Ahern: Two plans in Ahern Rentals bankruptcy case to go to a vote

Creditors will vote in May, case could be decided in June

In the Ahern Rentals bankruptcy case, two competing debt reorganization plans have been approved by Judge Bruce Beesley after a March 8 hearing in the Reno, Nev., federal court. The plans were submitted by Ahern Rentals and the second tier lenders. The court schedule will have creditors vote on the plans in May with hearings to follow in June to decide the outcome of the debt reorganization.

The court approved the disclosure statements — legal explanations of how the business will be reorganized and creditors repaid.

On Feb. 25, lawyers for Ahern Rentals filed a plan that would pay first-tier creditors the $111.5 million they are owed in full. Second-tier debt-holders would be paid $160 million in cash and be issued notes to pay off the remaining $267.7 million of what they are owed. According to the rental company, its revised plan provides 100 percent recovery to creditor’s claims according to the definitions specified by the court.

Ahern had earlier presented a plan that would initially pay just $90 million of its debt and offered terms for the remaining debt that were less favorable to the creditors than their initial loans. The creditors successfully argued in court that this proposal violated the principal that creditors cannot suffer a loss without the debtor giving up equity in return.

The competing plan calls for the investment group made up of six investment funds to jointly take over ownership of the rental company in lieu of their $267.7 million share of the debt. The group then would repay all other debt holders. If Don Ahern, who currently owns 97 percent of the rental company, and his brother, John Paul Ahern Jr., who owns the remaining 3 percent, do not fight against the proposal, they would receive warrants that could eventually be converted into shares of the company. The disclosure statement filed with the court says that proponents of the plan have no intent to combine the reorganized company with Maxim Crane or Nesco, which are partially owned by Platinum Equity, which also owns a portion of Ahern Rental debt.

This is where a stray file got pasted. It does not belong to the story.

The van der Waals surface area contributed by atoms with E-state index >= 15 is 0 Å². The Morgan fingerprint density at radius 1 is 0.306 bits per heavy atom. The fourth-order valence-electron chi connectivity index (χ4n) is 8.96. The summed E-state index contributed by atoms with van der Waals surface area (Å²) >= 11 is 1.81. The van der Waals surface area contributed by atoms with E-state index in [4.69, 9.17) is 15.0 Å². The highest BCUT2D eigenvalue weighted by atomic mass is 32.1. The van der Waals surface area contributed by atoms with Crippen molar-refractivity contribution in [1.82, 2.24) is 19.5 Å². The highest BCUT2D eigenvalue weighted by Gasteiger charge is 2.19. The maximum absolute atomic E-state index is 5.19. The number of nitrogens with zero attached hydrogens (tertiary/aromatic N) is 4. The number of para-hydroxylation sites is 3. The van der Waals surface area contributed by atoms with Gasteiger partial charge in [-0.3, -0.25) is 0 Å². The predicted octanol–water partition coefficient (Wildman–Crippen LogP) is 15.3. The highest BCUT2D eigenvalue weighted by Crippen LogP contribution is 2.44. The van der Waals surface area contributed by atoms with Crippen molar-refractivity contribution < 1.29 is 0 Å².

Under the creditors’ plan, Don Ahern would continue as president and CEO of the company, while Sphere Capital would appoint four of the seven directors to the new board for the company.

Ahern Rentals originally filed for Chapter 11 bankruptcy protection on Dec. 22, 2011, and was given a “period of exclusivity” — 120 days — to present a plan for debt reorganization without the specter of a competing plan from creditors. In April 2012 the company was given its first extension to its period of exclusivity. In August 2012, the rental company received an additional extension to its period of  exclusivity through Oct. 9, 2012, and additional extensions through early December 2012, when Ahern presented its initial  reorganization plan. The judge in the case called Ahern’s initial reorganization proposal inadequate because it would have creditors receiving less than complete repayment while company owners Don and John Ahern would give up none of their equity in the company. Judge Beesley ended Ahern Rentals’ exclusivity period on Dec. 7, 2012. Lawyers for the rental company lost an appeal to that ruling and creditors were allowed to present their own plans for reorganization.